Friday, November 25, 2022

Five SFF books about spies and espionage

Elijah Kinch Spector is a writer, dandy, and rootless cosmopolitan from the Bay Area who now lives in Brooklyn.

His debut novel is Kalyna the Soothsayer.

Ava Reid, internationally bestselling author of The Wolf and the Woodsman, called Kalyna “a gorgeous, layered debut, both intricate and propulsive, with a singularly brilliant heroine at its center. Kalyna is a twisty, entrancing, and totally unique entry into epic fantasy.”

At Spector tagged "five books featuring lies and espionage on a national (or intergalactic) scale." One title on the list:
Dragon by Steven Brust

This, on the other hand, was an easy choice. Over the years, Brust’s antihero Vlad Taltos has been involved in a lot of espionage and trickery, but in the eighth book we get that epic fantasy classic: a war.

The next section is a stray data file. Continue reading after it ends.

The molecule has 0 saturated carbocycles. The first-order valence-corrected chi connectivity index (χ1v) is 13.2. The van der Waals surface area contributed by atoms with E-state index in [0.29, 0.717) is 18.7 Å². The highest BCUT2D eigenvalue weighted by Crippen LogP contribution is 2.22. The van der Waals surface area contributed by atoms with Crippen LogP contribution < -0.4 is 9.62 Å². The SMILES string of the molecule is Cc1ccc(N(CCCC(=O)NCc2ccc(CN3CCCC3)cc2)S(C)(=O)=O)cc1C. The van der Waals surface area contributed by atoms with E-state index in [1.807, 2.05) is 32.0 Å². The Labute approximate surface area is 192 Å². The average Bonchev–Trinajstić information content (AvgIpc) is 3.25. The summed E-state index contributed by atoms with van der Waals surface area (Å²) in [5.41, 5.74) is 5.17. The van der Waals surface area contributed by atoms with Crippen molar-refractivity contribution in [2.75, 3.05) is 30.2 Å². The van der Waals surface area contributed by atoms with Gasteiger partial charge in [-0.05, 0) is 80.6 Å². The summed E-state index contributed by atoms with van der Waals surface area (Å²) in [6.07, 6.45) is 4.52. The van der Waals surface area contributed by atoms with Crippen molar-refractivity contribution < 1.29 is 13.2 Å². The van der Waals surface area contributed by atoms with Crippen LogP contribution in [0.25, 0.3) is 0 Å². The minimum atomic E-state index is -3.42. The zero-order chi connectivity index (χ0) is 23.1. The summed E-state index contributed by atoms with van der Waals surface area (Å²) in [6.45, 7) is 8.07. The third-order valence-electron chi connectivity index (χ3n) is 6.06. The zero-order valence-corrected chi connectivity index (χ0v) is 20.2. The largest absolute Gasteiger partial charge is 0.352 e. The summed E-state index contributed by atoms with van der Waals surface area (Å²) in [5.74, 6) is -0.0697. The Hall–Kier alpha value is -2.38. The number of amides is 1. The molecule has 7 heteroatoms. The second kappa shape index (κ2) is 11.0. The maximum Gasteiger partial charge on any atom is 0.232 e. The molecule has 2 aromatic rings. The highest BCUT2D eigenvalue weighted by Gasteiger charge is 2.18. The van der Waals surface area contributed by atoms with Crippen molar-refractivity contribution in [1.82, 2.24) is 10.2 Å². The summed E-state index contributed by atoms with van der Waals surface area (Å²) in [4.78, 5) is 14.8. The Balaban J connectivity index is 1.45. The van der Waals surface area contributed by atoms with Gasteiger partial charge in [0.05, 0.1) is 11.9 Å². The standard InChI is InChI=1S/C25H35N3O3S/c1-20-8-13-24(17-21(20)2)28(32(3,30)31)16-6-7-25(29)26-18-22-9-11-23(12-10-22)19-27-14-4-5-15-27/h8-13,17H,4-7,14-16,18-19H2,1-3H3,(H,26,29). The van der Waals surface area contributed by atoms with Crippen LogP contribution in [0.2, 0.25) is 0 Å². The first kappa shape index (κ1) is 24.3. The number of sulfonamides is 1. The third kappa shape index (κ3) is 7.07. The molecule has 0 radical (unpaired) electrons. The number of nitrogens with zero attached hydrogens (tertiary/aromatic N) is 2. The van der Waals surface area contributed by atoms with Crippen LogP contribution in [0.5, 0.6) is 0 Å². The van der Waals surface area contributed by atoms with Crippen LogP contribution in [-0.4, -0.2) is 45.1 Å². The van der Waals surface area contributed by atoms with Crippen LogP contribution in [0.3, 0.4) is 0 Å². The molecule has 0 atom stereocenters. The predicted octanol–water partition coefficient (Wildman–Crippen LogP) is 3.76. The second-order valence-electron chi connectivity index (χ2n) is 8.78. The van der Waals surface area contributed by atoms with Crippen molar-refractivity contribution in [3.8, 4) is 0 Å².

The beauty of Dragon is how petty, small, muddy, and unimportant that war is. Vlad, the supremely competent assassin and sometimes mafia boss, has to pretend to be a normal foot soldier in order to get close to an enemy. He’s utterly out of his element: uncomfortable, bored, and terrified. As the story wraps up, it expertly combines the satisfaction of a plot well-executed with dark satire and just a touch of sadness at such a useless loss of life.

All this is told in Brust’s spare and almost Hammett-like first person prose, which describes epic fantasy figures and eldritch magic weapons as though they’re everyday nuisances.
Read about the other entries on the list.

--Marshal Zeringue